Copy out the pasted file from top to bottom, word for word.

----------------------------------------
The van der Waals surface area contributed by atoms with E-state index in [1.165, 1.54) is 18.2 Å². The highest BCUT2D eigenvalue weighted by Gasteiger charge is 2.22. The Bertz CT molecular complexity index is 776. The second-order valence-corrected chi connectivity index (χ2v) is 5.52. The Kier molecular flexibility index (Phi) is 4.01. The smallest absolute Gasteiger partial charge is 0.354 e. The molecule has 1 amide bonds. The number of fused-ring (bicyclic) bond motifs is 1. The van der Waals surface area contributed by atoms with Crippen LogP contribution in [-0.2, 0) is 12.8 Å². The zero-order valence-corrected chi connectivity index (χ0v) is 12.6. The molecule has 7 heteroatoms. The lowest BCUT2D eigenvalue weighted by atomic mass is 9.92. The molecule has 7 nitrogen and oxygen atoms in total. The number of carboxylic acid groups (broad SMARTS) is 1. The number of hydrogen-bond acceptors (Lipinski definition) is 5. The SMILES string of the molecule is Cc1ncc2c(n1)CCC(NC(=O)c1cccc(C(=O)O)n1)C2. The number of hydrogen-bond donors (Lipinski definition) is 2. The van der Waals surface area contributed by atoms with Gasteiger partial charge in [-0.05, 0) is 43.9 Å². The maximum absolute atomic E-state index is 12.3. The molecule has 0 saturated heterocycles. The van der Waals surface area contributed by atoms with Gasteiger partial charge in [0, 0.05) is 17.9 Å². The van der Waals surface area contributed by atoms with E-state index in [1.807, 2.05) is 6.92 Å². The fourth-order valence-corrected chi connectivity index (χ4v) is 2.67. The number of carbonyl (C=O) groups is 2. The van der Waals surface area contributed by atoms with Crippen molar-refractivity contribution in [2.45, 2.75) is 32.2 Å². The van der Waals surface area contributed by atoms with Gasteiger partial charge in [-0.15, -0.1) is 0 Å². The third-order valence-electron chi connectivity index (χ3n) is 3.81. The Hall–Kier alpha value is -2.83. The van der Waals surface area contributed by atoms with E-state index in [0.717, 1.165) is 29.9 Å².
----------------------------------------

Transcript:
The van der Waals surface area contributed by atoms with E-state index in [1.165, 1.54) is 18.2 Å². The highest BCUT2D eigenvalue weighted by Gasteiger charge is 2.22. The Bertz CT molecular complexity index is 776. The second-order valence-corrected chi connectivity index (χ2v) is 5.52. The Kier molecular flexibility index (Phi) is 4.01. The smallest absolute Gasteiger partial charge is 0.354 e. The molecule has 1 amide bonds. The number of fused-ring (bicyclic) bond motifs is 1. The van der Waals surface area contributed by atoms with Crippen LogP contribution in [-0.2, 0) is 12.8 Å². The zero-order valence-corrected chi connectivity index (χ0v) is 12.6. The molecule has 7 heteroatoms. The lowest BCUT2D eigenvalue weighted by atomic mass is 9.92. The molecule has 7 nitrogen and oxygen atoms in total. The number of carboxylic acid groups (broad SMARTS) is 1. The number of hydrogen-bond acceptors (Lipinski definition) is 5. The SMILES string of the molecule is Cc1ncc2c(n1)CCC(NC(=O)c1cccc(C(=O)O)n1)C2. The number of hydrogen-bond donors (Lipinski definition) is 2. The van der Waals surface area contributed by atoms with Gasteiger partial charge in [-0.05, 0) is 43.9 Å². The maximum absolute atomic E-state index is 12.3. The molecule has 0 saturated heterocycles. The van der Waals surface area contributed by atoms with Gasteiger partial charge in [0, 0.05) is 17.9 Å². The van der Waals surface area contributed by atoms with E-state index in [1.807, 2.05) is 6.92 Å². The fourth-order valence-corrected chi connectivity index (χ4v) is 2.67. The number of carbonyl (C=O) groups is 2. The van der Waals surface area contributed by atoms with Crippen molar-refractivity contribution in [2.45, 2.75) is 32.2 Å². The van der Waals surface area contributed by atoms with Gasteiger partial charge in [-0.15, -0.1) is 0 Å². The third-order valence-electron chi connectivity index (χ3n) is 3.81. The Hall–Kier alpha value is -2.83. The van der Waals surface area contributed by atoms with E-state index in [0.717, 1.165) is 29.9 Å².